I imply, we have now most of one other document full. We’ve discovered through the years that when it’s taking place, to simply let it go and let it occur. When we completed Brothers, I knew that it was our greatest document, however I knew that we had much more gasoline within the tank then that we didn’t actually seize as a result of we spent all of it on tour. But fortunately we did cancel some shows and get within the studio, and we made El Camino. This time, it feels just like that and, you understand, touring is method much less of a dedication than once we have been in our late twenties. So we’ve been ready to spend so much of time within the studio.

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You’ve talked earlier than about how that is essentially the most collaborative album you’ve ever made. Was it that you just and Dan didn’t really feel such as you wanted to contain lots of different individuals earlier than, otherwise you simply didn’t wish to?

When we labored with Danger Mouse, that was absolutely collaborative. And I feel we by no means even thought-about anyone else. We knew we didn’t need some other producer. We by no means have issues with the music; it’s probably not an issue, the music simply flows. But typically Dan likes to have some assist with lyrics. He vocalized that to me, and I used to be all about it. My MO with the band is it must be fulfilling, and in addition you’ll be able to’t knock it until you strive it.

So we started with Greg Cartwright, and it was insanely productive and useful and a lot enjoyable, that it form of opened up this different door the place Dan and I noticed, wait a second, once we’re not engaged on Black Keys stuff, like after I’m producing and Dan’s producing, all we do is co-write with different individuals, so we must be doing this extra with the band. It’s not like we’re bringing in a matrix right here. We’re bringing Greg Cartwright, legendary storage rocker. I form of want we started doing it earlier, as a result of there’s so many individuals I want we obtained an opportunity to work with, like David Berman, who’s a good friend of ours. I by no means obtained an opportunity to put in writing with him, and he handed away a few years in the past. But that’s the place my head went, was similar to, we have now a really deep Rolodex, and we must be tapping into our buddies.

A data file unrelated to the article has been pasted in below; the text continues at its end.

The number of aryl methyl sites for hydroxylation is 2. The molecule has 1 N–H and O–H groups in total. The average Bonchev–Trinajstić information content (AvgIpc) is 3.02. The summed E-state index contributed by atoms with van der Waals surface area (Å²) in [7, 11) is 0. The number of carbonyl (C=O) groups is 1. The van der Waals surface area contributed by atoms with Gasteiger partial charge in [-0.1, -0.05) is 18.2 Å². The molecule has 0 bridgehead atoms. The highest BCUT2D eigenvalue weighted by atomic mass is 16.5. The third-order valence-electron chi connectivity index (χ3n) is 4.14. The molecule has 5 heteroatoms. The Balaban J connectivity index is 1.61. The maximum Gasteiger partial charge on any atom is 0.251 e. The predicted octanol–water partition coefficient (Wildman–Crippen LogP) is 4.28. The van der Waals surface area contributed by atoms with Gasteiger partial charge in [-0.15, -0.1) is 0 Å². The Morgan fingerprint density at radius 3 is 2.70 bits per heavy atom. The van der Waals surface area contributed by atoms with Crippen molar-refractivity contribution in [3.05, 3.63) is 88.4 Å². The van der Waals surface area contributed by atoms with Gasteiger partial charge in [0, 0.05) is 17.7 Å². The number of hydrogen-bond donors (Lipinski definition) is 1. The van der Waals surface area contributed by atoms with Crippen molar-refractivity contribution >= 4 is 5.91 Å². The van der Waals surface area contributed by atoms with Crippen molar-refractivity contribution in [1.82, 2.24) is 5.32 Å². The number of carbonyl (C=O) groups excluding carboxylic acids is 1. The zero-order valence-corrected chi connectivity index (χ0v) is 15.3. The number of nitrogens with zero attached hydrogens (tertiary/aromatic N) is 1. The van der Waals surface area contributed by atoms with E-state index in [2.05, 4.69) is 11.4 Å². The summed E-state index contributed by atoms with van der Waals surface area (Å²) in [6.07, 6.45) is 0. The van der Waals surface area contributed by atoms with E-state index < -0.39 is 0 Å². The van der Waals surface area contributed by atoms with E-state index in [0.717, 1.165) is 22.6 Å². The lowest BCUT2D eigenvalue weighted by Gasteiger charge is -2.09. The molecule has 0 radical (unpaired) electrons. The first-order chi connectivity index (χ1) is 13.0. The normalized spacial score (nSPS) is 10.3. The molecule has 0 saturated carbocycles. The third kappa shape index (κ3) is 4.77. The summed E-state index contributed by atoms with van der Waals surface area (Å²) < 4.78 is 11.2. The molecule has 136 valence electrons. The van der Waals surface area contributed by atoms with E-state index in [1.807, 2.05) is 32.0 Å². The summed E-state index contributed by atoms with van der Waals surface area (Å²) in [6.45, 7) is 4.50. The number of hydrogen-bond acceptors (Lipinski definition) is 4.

I used to be at all times curious, why did you cease working with Danger Mouse after that sizzling streak you guys had collectively for just a few years?

I feel it simply had run its course. Brian and I are very shut buddies. We’re in a fantasy soccer pool collectively and we textual content lots. And I feel it was simply time for us to… I imply, we took form of an inadvertent break, and once we reconvened, we knew the state of affairs between Dan and I used to be a bit bit too tense to carry a 3rd individual in, as a result of we needed to work on our relationship. And it labored, as a result of right here we’re.

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I knew that our relationship had gotten again on observe, the place it must be, as a result of there have been years the place we didn’t actually have telephone calls. We would textual content and hang around backstage and joke around, however we have been getting sick of one another. We have been spending an excessive amount of time collectively. But now, we speak on the telephone twice a day, simply to shoot the shit. And I understand that truthfully, the band is superb. It’s my life’s work. And it’s additionally very profitable. But actually, when it comes all the way down to it, at this level, my relationship with Dan is crucial side of it. So I feel it simply appears like the way in which it’s imagined to.

You’re arising on 20 years as a band, which appears particularly wild contemplating that lots of the bands you got here up with in all probability aren’t even collectively anymore. Has that stunned you, seeing so a lot of your friends come and go?

You know, once we first started the band, I used to be very conscious of histories of bands. So it appears like an enormous milestone, hitting 20 years and 11 albums. But then in case you simply assume about, like, Guided by Voices, it’s like, oh, OK, they’ve been around for 35 years they usually’ve made 50 information. I imply, I feel it’s cool to see bands like Interpol, whose first document got here out proper around the identical time as ours, nonetheless making music. And The Strokes, clearly.